She alone has “great” faith. We should be very interested in this. We want to have faith presumably, and here is someone whose faith is great. So what can we learn from the Canaanite woman?
What does it take to have great faith?
First, let me suggest that the Canaanite woman’s faith is great because she recognizes who Jesus is, and she acts accordingly. She does not call Jesus “Lord” once but four times over in this short passage. And when she kneels down before him, the term Matthew uses there is the one that the Bible generally uses for the posture of worship. When you are in the presence of your Lord you kneel down and make yourself ready for his service. You worship by physically placing yourself at your Lord’s disposal, and that is what she is doing.
Second, the Canaanite woman’s faith is great because she is persistent. She does not relent, not even when met with silence, not when Jesus’s handlers try to have her bundled away, not even when insulted. She persists until she prevails.
The third thing I want to say about the Canaanite woman’s faith may be the most important of all, because if I am right then this would explain her persistence. Why does she not get discouraged and give up?
I think it may be because she has abandoned all self-righteousness, she has given up any sense of entitlement, and she has trusted only in the mercy of Christ.
What are her first words? Before she even addresses Jesus as “Lord” and “Son of David” she says “Have mercy on me.”
I think she expects Jesus will be merciful to her.
And she’s right about this. Despite his aloofness and hostility Jesus does hear her cry for help. He does speak to her. He doesn’t listen to the disciples or send her away. And by the end of Matthew’s gospel we know that he is indeed here for the whole world, for people like her, for people like you and me.
And she is right that he will show mercy.
The Canaanite woman does not respond to Jesus’s provocation in the way that I think most of us would.
We would insist upon our rights.
We would demand what we are entitled to.
We would be like Mr. Sensitive and say “we are all equally worthy.”
But that is not how she wins Jesus over. She does not convince him she is worthy.
She wins him over because she admits she is unworthy and yet she does not expect him to be “fair.” She expects him to be merciful. It’s not fair to give the children’s food to the dogs.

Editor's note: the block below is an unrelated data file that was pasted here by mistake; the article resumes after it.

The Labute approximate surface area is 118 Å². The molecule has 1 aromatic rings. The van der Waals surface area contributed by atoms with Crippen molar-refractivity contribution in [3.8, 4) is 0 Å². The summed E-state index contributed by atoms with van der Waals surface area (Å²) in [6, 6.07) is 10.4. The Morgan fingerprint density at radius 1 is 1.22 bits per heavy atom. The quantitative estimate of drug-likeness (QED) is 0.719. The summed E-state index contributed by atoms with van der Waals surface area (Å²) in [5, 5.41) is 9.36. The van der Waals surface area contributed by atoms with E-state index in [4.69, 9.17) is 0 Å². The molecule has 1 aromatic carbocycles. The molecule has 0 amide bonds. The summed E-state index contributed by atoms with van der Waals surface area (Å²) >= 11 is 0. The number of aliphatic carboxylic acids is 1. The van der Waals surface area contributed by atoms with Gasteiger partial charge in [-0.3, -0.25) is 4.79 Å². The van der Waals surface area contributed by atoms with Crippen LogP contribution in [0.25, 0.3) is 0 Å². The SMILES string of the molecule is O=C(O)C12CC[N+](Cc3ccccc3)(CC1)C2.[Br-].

But this is the thing about mercy. Mercy is not fair.
We are shown mercy not because we are worthy but despite the fact that we are unworthy. If we deserved it, it wouldn’t be mercy. To trust in Jesus’s mercy is to expect what we don’t deserve.
I suspect we don’t want to hear this. I suspect it’s the reason Mr. Sensitive thinks it should be stricken from the liturgy.
It’s rude. It’s insulting. It’s as rude and insulting as Jesus was to the Canaanite woman.
In the Anglican tradition I suppose we are even worse than the Roman Catholics because we have a prayer they don’t. It’s called the Prayer of Humble Access, and we say it right before we receive Communion.
In that prayer we say:
We are not worthy so much as to gather up the crumbs under thy table.
So where did that phrase come from?
Every time we say that, every time, we remember the great faith of the Canaanite woman.
We say these words to remind ourselves not of how awful we are but of how awe-inspiring God is. Because what is the very next line of that prayer?
But thou art the same Lord whose property is always to have mercy.
This is good news in the end, not bad news.
We are not worthy to gather the crumbs underneath his table. But Jesus does not ask us to be content with the crumbs. Jesus says you are not dogs but the children of God. When we stop trusting in our own worthiness and start trusting in his mercy, then we can come to our master’s table. At this table we receive the mercy of Christ. At this table there are no dogs waiting for crumbs to fall. There are only invited and beloved guests.
So have great faith. And come to this table, where the food never runs out, the wine never runs dry, and the mercy of Christ is infinite. Amen.